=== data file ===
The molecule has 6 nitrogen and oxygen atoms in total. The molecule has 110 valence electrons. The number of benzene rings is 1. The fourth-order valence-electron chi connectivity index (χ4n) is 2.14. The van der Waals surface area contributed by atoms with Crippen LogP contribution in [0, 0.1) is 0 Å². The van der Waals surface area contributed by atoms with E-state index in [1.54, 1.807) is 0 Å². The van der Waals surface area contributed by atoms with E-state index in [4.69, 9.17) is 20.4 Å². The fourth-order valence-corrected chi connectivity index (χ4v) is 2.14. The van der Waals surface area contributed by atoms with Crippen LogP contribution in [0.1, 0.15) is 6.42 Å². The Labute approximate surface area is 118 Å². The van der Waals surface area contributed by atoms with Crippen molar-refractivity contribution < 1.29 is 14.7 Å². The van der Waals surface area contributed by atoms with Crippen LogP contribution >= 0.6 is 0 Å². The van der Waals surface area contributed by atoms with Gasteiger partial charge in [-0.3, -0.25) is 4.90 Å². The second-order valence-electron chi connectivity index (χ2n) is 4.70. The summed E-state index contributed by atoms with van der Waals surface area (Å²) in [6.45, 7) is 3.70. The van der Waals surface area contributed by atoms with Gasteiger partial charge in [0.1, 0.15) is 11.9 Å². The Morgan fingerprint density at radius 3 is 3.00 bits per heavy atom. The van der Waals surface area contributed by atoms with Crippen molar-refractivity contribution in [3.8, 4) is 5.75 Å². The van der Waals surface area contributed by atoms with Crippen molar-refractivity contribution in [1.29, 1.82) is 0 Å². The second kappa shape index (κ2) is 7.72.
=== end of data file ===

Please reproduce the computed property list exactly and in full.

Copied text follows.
The molecule has 6 nitrogen and oxygen atoms in total. The molecule has 110 valence electrons. The number of benzene rings is 1. The fourth-order valence-electron chi connectivity index (χ4n) is 2.14. The van der Waals surface area contributed by atoms with Crippen LogP contribution in [0, 0.1) is 0 Å². The van der Waals surface area contributed by atoms with E-state index in [1.54, 1.807) is 0 Å². The van der Waals surface area contributed by atoms with E-state index in [4.69, 9.17) is 20.4 Å². The fourth-order valence-corrected chi connectivity index (χ4v) is 2.14. The van der Waals surface area contributed by atoms with Crippen LogP contribution in [0.1, 0.15) is 6.42 Å². The Labute approximate surface area is 118 Å². The van der Waals surface area contributed by atoms with Crippen molar-refractivity contribution < 1.29 is 14.7 Å². The van der Waals surface area contributed by atoms with Crippen LogP contribution >= 0.6 is 0 Å². The van der Waals surface area contributed by atoms with Gasteiger partial charge in [-0.3, -0.25) is 4.90 Å². The second-order valence-electron chi connectivity index (χ2n) is 4.70. The summed E-state index contributed by atoms with van der Waals surface area (Å²) in [6.45, 7) is 3.70. The van der Waals surface area contributed by atoms with Gasteiger partial charge in [0.1, 0.15) is 11.9 Å². The Morgan fingerprint density at radius 3 is 3.00 bits per heavy atom. The van der Waals surface area contributed by atoms with Crippen molar-refractivity contribution in [3.8, 4) is 5.75 Å². The van der Waals surface area contributed by atoms with Crippen molar-refractivity contribution in [1.29, 1.82) is 0 Å². The second kappa shape index (κ2) is 7.72.